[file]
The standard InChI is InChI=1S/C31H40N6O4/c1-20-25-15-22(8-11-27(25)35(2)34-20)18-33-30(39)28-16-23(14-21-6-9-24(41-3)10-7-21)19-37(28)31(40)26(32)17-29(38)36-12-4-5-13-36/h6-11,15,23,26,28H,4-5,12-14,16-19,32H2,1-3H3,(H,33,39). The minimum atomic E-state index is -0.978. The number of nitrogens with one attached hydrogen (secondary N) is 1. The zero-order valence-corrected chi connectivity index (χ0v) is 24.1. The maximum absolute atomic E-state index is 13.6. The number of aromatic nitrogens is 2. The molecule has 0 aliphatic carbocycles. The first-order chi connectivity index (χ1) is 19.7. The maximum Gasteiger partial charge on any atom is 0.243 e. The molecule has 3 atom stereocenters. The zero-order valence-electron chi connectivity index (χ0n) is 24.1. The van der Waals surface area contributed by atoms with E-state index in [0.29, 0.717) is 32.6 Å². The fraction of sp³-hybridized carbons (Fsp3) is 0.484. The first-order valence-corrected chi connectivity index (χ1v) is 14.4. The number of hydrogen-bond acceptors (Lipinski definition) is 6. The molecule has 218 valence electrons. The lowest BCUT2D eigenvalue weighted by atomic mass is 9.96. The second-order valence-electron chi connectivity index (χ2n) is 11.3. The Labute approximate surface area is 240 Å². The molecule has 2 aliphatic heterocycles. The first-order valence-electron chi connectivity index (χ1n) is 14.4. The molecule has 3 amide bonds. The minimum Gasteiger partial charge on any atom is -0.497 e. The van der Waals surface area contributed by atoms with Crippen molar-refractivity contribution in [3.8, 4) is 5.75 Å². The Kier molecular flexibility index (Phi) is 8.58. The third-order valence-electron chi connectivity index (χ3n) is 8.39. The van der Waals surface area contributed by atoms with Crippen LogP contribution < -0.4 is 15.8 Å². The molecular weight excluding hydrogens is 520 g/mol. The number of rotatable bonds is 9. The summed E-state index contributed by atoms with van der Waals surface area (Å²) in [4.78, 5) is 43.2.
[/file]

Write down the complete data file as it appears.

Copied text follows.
The standard InChI is InChI=1S/C31H40N6O4/c1-20-25-15-22(8-11-27(25)35(2)34-20)18-33-30(39)28-16-23(14-21-6-9-24(41-3)10-7-21)19-37(28)31(40)26(32)17-29(38)36-12-4-5-13-36/h6-11,15,23,26,28H,4-5,12-14,16-19,32H2,1-3H3,(H,33,39). The minimum atomic E-state index is -0.978. The number of nitrogens with one attached hydrogen (secondary N) is 1. The zero-order valence-corrected chi connectivity index (χ0v) is 24.1. The maximum absolute atomic E-state index is 13.6. The number of aromatic nitrogens is 2. The molecule has 0 aliphatic carbocycles. The first-order chi connectivity index (χ1) is 19.7. The maximum Gasteiger partial charge on any atom is 0.243 e. The molecule has 3 atom stereocenters. The zero-order valence-electron chi connectivity index (χ0n) is 24.1. The van der Waals surface area contributed by atoms with E-state index in [0.29, 0.717) is 32.6 Å². The fraction of sp³-hybridized carbons (Fsp3) is 0.484. The first-order valence-corrected chi connectivity index (χ1v) is 14.4. The number of hydrogen-bond acceptors (Lipinski definition) is 6. The molecule has 218 valence electrons. The lowest BCUT2D eigenvalue weighted by atomic mass is 9.96. The second-order valence-electron chi connectivity index (χ2n) is 11.3. The Labute approximate surface area is 240 Å². The molecule has 2 aliphatic heterocycles. The first-order valence-electron chi connectivity index (χ1n) is 14.4. The molecule has 3 amide bonds. The minimum Gasteiger partial charge on any atom is -0.497 e. The van der Waals surface area contributed by atoms with Crippen molar-refractivity contribution in [3.8, 4) is 5.75 Å². The Kier molecular flexibility index (Phi) is 8.58. The third-order valence-electron chi connectivity index (χ3n) is 8.39. The van der Waals surface area contributed by atoms with Crippen LogP contribution < -0.4 is 15.8 Å². The molecular weight excluding hydrogens is 520 g/mol. The number of rotatable bonds is 9. The summed E-state index contributed by atoms with van der Waals surface area (Å²) in [4.78, 5) is 43.2.